Wednesday, 28 November 2012
The Challenge: Tracking Your Medication History
Ever have a hard time remembering to take your meds regularly? Now try tallying up all the psychiatric meds you’ve ever taken, their dosages and side effects. It’s harder than you might assume – especially as time goes on.
When I was interviewing my peers for my book about growing up taking psychiatric meds, I started with what I thought was a basic question: Can you give me your medication history – which meds you’ve taken in the past, and for how long?
I was shocked at how many people couldn’t answer the question with any confidence. They’d begun taking medications as children and didn’t know the names. Or they’d simply cycled through so many drugs that they couldn’t remember them all.
The more research I did, the more I realized that having trouble remembering your psychiatric medication history was, to a great extent, the nature of the beast.
Too Many Meds, Faulty Memories
That’s a major reason that researchers who study people’s adherence to medication – how closely they follow the doctor’s directions about how and when to take the drugs – don’t like to rely on patient self-reports. People’s memories simply aren’t very reliable (they may also be motivated to claim they took the medications more regularly than they actually did).
When it comes to recalling drugs you’ve taken years ago, the risks of memory lapses are even greater.
Trial and Error and the “Medication Merry-Go-Round”
The situation is complicated by the fact that many people with emotional or behavioral problems cycle through many drugs, searching for one that relieves symptoms without causing intolerable side effects.
That’s true of medications for other conditions, too. However, more so than in other medical specialties, doctors rely on trial and error to determine which psychiatric medication will work for a given patient. They make their best guess based on their clinical experience, the patient’s symptoms, professional guidelines and which drugs have been approved by the FDA for which conditions.
Sometimes patients luck out. A drug relieves their symptoms and they’re able to stop taking it after a few months or a few years. That’s the end of their story when it comes to psychotropic medications.
But very often, the initial drug doesn’t relieve symptoms, or it causes intolerable side effects, or it works for a while, then peters out. As clinicians often point out, psychiatric medications are treatments, not cures.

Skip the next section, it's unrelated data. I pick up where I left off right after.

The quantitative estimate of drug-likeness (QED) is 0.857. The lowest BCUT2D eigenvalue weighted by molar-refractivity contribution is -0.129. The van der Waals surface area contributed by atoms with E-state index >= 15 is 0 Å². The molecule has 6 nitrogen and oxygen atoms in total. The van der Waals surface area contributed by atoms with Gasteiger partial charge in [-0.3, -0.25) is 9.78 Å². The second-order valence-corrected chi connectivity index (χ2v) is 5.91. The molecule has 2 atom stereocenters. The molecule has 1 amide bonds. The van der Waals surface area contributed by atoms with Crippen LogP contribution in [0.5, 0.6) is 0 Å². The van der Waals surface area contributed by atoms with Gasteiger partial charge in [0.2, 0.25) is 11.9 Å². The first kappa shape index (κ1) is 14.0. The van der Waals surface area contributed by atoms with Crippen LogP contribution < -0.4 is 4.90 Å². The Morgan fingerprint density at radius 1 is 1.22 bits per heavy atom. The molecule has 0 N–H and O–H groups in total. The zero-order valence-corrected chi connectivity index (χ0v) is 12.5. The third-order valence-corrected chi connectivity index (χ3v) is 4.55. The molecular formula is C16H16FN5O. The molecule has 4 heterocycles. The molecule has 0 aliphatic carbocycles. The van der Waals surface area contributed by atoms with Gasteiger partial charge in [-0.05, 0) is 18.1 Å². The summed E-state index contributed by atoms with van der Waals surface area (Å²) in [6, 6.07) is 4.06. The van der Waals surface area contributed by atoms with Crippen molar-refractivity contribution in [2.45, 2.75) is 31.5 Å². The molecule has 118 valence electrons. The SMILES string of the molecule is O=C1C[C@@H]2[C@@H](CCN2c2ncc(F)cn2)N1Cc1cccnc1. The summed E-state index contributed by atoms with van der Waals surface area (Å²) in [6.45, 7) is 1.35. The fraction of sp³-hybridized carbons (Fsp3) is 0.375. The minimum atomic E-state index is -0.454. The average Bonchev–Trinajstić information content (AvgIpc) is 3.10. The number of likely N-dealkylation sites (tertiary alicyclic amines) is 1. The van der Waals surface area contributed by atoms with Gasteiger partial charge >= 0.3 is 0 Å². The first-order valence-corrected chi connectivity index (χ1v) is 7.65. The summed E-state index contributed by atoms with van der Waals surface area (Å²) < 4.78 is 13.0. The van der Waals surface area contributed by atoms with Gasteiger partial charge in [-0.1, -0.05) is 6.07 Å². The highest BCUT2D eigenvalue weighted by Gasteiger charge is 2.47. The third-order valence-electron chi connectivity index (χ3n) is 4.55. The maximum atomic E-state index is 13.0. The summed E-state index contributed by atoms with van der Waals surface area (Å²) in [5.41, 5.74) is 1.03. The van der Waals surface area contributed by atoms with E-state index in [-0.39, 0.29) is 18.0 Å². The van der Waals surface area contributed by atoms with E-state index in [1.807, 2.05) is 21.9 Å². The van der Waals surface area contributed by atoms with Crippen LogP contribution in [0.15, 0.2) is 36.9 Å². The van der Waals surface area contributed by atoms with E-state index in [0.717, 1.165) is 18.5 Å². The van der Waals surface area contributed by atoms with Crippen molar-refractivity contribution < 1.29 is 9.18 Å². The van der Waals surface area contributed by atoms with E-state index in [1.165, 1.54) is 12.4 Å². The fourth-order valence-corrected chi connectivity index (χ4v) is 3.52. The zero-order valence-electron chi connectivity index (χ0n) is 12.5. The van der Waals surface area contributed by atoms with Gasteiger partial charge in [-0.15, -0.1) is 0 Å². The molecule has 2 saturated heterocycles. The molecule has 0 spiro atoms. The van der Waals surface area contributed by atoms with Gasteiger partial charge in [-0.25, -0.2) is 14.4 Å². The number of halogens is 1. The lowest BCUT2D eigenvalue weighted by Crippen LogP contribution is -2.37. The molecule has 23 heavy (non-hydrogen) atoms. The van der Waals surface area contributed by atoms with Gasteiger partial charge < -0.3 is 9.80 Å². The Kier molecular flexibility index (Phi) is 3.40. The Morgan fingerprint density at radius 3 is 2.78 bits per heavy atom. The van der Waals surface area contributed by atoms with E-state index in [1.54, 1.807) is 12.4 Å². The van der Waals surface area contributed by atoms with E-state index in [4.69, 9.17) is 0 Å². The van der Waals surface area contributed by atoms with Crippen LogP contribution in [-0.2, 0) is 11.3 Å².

To complicate matters, patients commonly decide, for any number of reasons, to quit taking their medication. Some stop for good, but others resume the same drug, or try a new one.
As you can see, psychiatric medication histories get awfully complicated awfully quickly.
Technology to the Rescue?
In theory, we now have websites and apps that can help us track medication use over time. Many of the people I interviewed for my book had been member of the website PatientsLikeMe, which allows people to enter data about their symptoms and treatments. When they couldn’t remember which meds they’d taken when, they consulted their profile on the site.
I myself recently began using a smartphone app, MyMedList, put out by the National Library of Medicine, that lets you enter all current and past medications, dosages, and when you started and stopped taking each drug.
But even well-meaning people easily get disorganized when it comes to keeping track of their medication use over time. People enter some information in a notebook or a Word document on their computer, then start using a website that they abandon, then try out one app and then another. Medication information easily gets lost along the way.
And relying on your doctor’s medical records is more complex than it seems – especially if you take medication for many years.
Young people are especially likely to undergo multiple life transitions -including moving away from home, switching to adult doctors, and going from their parents’ health insurance to their own – that can make piecing together their medication histories a near-herculean task. And even older people switch clinicians frequently, because of changes to their insurance, because they stop treatment for a while, or because they’re just not satisfied with the prescribing doctor.
Amid all these transitions and life stressors, making sure medical records are transferred to each new doctor often isn’t a top priority. Electronic medical records, once universally adopted, should make the sharing of information among doctors much easier.
But in the meantime, with only about half of doctors using electronic medical records, and many employing incompatible or substandard systems, many patients – both young and old – find it easier just to report to each new doctor what medication they were last taking and rattle off the top of their head other drugs they remembering having taken.
For some people, this kind of approach works out fine. But others sacrifice their health, or waste time and money, when they can’t remember why they stopped taking a particular drug, can’t recall what dosage of a drug they took previously was effective for them, or what kind of bad reaction they had to another medication.
Prescribing psychiatric medication may be a process of trial and error, but it’s one that goes much more smoothly when doctors have a medication history to draw on.
How do you keep track of your medications, or your child’s meds? Or do you just not bother, and hope your memory will serve you well?
medicine cabinet shelves filled with pill bottles available at Shutterstock